Bench dog hole question - Woodworking Talk - Woodworkers Forum
 
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post #1 of 9 Old 08-01-2012, 02:58 PM Thread Starter
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Bench dog hole question

My workbench table top is 2 1/4 inches thick. Do you drill bench dog holes all the way through the full thickness of the bench or stop them part of the way down? I can see them filling up with sawdust if you don't drill them all the way but that's easy enough to vacuum out. With drilling them all the way through I can see all that sawdust ending up on the stuff stored on the shelf below the workbench top.
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post #2 of 9 Old 08-01-2012, 03:02 PM
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The hole minimum depth is the length of the dog.

Your call whether you go any deeper. As you stated, this is pro and con.

You do not state the length of the dog, so not clear how much extra elbow grease is needed to go all the way through.
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post #3 of 9 Old 08-01-2012, 04:29 PM Thread Starter
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I don't have any yet so that's why I was asking. Curious more than anything at this point as I'm still trying to lay out where I want everything to go.
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post #4 of 9 Old 08-01-2012, 04:52 PM
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All the way through.
Mine are rectangular, and stepped, to prevent the dog sliding down through.
Dogs have spring-loaded front tongues to allow for height-adjustment.
The holes were formed by cutting dadoes in the 2"-thick front face before gluing it to the benchtop.
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post #5 of 9 Old 08-01-2012, 10:30 PM
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All the way thru.
Even then they can get full of shavings etc. it is easier to vacuum if the hole goes thru.
I have a few over drawers and it is a bit of a nuisance when the shavings fall through in the drawer or I think it's a convenient place to put a screw driver.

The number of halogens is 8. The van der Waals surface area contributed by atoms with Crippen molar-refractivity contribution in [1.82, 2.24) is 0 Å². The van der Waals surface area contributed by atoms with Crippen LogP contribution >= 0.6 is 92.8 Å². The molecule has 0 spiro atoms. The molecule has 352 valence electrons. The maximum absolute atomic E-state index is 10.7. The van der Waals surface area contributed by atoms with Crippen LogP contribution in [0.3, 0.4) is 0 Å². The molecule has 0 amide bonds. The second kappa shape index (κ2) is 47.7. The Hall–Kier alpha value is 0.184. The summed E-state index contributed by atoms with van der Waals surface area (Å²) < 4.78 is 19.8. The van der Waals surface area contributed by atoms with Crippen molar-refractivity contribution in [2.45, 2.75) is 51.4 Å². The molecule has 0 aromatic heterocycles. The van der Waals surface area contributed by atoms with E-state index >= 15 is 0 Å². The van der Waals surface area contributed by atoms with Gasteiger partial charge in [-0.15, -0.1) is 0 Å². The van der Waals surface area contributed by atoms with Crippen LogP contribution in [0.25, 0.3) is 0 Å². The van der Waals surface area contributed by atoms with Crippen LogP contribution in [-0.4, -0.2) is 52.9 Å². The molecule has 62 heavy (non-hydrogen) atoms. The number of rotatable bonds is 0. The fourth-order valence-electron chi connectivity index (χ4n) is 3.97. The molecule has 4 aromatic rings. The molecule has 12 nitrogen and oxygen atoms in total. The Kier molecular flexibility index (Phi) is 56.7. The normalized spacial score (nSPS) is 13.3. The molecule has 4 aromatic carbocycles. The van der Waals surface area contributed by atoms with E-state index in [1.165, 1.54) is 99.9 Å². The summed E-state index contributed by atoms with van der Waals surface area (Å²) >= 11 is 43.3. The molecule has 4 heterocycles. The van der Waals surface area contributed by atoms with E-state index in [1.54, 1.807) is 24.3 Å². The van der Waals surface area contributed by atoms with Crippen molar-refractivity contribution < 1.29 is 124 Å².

Right thru!
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post #6 of 9 Old 08-01-2012, 10:40 PM
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All the way through.
While on the subject here's an idea for dogs. Take a 3/4" bolt (with shoulder), cut to length desired, grind one side of head flat with a slight downward angle. The dog will not go through and is easy to remove. And if you want a thinner head, just grind it down.
For what it's worth.
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post #7 of 9 Old 08-02-2012, 02:55 PM
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...until you hit it with your handplane.
Wood is better for that reason..It will make less of a mark on your workpiece too.
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post #8 of 9 Old 08-02-2012, 09:27 PM
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Quote:
Originally Posted by JBSmall View Post
...until you hit it with your handplane.
Wood is better for that reason..It will make less of a mark on your workpiece too.
I wouldn't use it for a piece that was thinner then the hight of the head of the bolt. Yes wood is better that way, but I wonder why they sell BD's made of brass and steel and for a high $$ too.
As to marking the end of your board, I always plane the board with a generous excess in lenght because I'm too cheap to glue some leather (or wood) to the stop.
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post #9 of 9 Old 08-02-2012, 09:57 PM
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I wonder why they sell a lot of things.
Someone's buying them.

Last edited by JBSmall; 08-02-2012 at 10:04 PM.
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